One of James Caan’s Godfather co-stars has given a scathing interview about the late actor, making wild claims about a violent on-set fight.
The Godfather actor Gianni Russo has absolutely slammed the late James Caan in a new interview after his death.
In a scathing interview with The Post, 78-year-old Russo said he had no contact with Caan, who died Friday aged 82, once filming on the iconic 1972 film wrapped.
That is, until Caan wanted a part in Russo’s 1999 movie, Any Given Sunday.
Russo, who helped produce the football drama, said he got a call from Caan’s agent while they were casting.
“He [Caan’s agent] said, ‘You know, Jimmy would be great in this movie. He’s a great sports buff,’” Russo said of the Al Pacino-led flick, in which he had a supporting role.
“I said, ‘Do you think I would hire James Caan? I wouldn’t give Jimmy Caan a part in anything.’ He was so rude to me.”
Russo claims that Caan, who played Sonny Corleone in The Godfather, the brother-in-law of Russo’s character Carlo Rizzi, was not friendly toward him from the very first rehearsal.
“The biggest thorn in his side was, ‘Who’s Gianni Russo?’ He was never nice to me from day one. But [at the time] I’m thinking he was in character cause he’s a thespian,” Russo said.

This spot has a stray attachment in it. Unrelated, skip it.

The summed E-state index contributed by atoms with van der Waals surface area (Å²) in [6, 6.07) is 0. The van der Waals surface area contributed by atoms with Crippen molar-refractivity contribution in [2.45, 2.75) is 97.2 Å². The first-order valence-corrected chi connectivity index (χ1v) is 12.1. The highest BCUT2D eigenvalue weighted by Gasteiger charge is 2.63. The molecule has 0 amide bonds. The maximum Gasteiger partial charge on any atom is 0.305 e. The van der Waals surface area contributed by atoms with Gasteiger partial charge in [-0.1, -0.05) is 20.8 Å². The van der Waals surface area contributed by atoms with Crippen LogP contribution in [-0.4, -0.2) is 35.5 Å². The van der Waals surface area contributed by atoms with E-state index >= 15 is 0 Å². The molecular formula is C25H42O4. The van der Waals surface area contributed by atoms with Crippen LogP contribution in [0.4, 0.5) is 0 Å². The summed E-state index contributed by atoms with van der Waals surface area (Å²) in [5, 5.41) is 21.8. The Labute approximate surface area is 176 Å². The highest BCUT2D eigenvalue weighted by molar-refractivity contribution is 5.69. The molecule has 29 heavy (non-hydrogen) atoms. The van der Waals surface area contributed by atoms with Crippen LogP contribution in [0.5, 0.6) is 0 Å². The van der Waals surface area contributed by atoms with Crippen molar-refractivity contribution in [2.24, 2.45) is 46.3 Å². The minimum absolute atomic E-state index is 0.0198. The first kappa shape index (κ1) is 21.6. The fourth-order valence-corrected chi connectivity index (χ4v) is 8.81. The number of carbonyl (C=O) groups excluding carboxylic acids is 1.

Russo also claims that Caan went too far in one of the film’s fight scenes, in which Sonny pummels Carlo for hitting his sister.
Although Russo said that a stunt double was used, particularly when Carlo was thrown over a railing, he also acted out parts of the scene and claims he was badly injured by Caan.
“That’s me. He’s biting my hand. He’s banging my elbow with that steel garbage pail. He chipped my elbow,” Russo said. “When I crawled out and he lifted me in the air, he broke two of my ribs, which was not in the rehearsal. That was me laying there.”
Caan never admitted to hurting his co-star, claiming that he worked with a stunt double that day.
But Russo added: “He discredits me even doing the scene. Unfortunately, we’re talking about a guy that’s dead, and to his dying day, that’s his story. He took it to his grave as we would say.”
Russo, who was 27 when he was cast, said it didn’t help that he had ties with real-life mobsters such as Frank Costello, Joe Colombo and Carlo Gambino. He suggested Caan became competitive because he “fell in love with mobsters.”
“Because he’s [Caan] hanging around with mob guys, like Carmine Persico, and mob guys all know me already. I came from Mulberry Street, how do you live on Mulberry Street and not know mob guys?” Russo said.
“Til the day he died, he thought he was a mobster. He thought he was Sonny Corleone.”
This story originally appeared on New York Post and was reproduced with permission
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